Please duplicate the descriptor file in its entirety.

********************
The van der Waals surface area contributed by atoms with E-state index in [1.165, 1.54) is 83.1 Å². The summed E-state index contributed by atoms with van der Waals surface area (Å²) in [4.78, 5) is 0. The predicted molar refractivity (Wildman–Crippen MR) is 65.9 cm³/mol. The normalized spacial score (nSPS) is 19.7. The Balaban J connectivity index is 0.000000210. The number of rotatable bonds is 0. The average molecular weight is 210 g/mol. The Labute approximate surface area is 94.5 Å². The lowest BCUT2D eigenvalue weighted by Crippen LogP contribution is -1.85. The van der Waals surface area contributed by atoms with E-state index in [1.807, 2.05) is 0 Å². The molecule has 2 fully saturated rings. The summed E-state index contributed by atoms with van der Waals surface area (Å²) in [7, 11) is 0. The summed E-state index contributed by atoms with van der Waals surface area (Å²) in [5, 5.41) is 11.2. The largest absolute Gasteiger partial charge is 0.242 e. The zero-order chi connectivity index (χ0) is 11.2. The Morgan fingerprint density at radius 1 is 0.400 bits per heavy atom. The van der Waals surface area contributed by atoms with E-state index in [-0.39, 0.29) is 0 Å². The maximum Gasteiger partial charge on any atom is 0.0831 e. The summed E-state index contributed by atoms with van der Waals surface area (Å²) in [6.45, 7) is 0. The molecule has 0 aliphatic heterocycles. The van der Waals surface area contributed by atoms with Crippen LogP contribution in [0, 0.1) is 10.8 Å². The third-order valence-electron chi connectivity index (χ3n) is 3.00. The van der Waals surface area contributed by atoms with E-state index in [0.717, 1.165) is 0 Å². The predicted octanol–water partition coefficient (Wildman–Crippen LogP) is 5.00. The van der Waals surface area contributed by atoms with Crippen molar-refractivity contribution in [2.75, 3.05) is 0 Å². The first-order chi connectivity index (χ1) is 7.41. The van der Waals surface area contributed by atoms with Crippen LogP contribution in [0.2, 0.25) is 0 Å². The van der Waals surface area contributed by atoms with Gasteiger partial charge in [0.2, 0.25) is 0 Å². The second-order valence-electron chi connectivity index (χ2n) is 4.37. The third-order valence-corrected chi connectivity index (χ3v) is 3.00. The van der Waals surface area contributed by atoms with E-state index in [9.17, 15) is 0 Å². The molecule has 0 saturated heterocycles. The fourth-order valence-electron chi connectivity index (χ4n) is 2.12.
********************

The van der Waals surface area contributed by atoms with E-state index in [1.165, 1.54) is 83.1 Å². The summed E-state index contributed by atoms with van der Waals surface area (Å²) in [4.78, 5) is 0. The predicted molar refractivity (Wildman–Crippen MR) is 65.9 cm³/mol. The normalized spacial score (nSPS) is 19.7. The Balaban J connectivity index is 0.000000210. The number of rotatable bonds is 0. The average molecular weight is 210 g/mol. The Labute approximate surface area is 94.5 Å². The lowest BCUT2D eigenvalue weighted by Crippen LogP contribution is -1.85. The van der Waals surface area contributed by atoms with E-state index in [1.807, 2.05) is 0 Å². The molecule has 2 fully saturated rings. The summed E-state index contributed by atoms with van der Waals surface area (Å²) in [7, 11) is 0. The summed E-state index contributed by atoms with van der Waals surface area (Å²) in [5, 5.41) is 11.2. The largest absolute Gasteiger partial charge is 0.242 e. The zero-order chi connectivity index (χ0) is 11.2. The Morgan fingerprint density at radius 1 is 0.400 bits per heavy atom. The van der Waals surface area contributed by atoms with E-state index in [-0.39, 0.29) is 0 Å². The maximum Gasteiger partial charge on any atom is 0.0831 e. The summed E-state index contributed by atoms with van der Waals surface area (Å²) in [6.45, 7) is 0. The molecule has 0 aliphatic heterocycles. The van der Waals surface area contributed by atoms with Crippen LogP contribution in [0, 0.1) is 10.8 Å². The third-order valence-electron chi connectivity index (χ3n) is 3.00. The van der Waals surface area contributed by atoms with E-state index in [0.717, 1.165) is 0 Å². The predicted octanol–water partition coefficient (Wildman–Crippen LogP) is 5.00. The van der Waals surface area contributed by atoms with Crippen molar-refractivity contribution in [2.75, 3.05) is 0 Å². The first-order chi connectivity index (χ1) is 7.41. The van der Waals surface area contributed by atoms with Crippen LogP contribution in [0.2, 0.25) is 0 Å². The van der Waals surface area contributed by atoms with Gasteiger partial charge in [0.2, 0.25) is 0 Å². The second-order valence-electron chi connectivity index (χ2n) is 4.37. The third-order valence-corrected chi connectivity index (χ3v) is 3.00. The van der Waals surface area contributed by atoms with E-state index in [9.17, 15) is 0 Å². The molecule has 0 saturated heterocycles. The fourth-order valence-electron chi connectivity index (χ4n) is 2.12.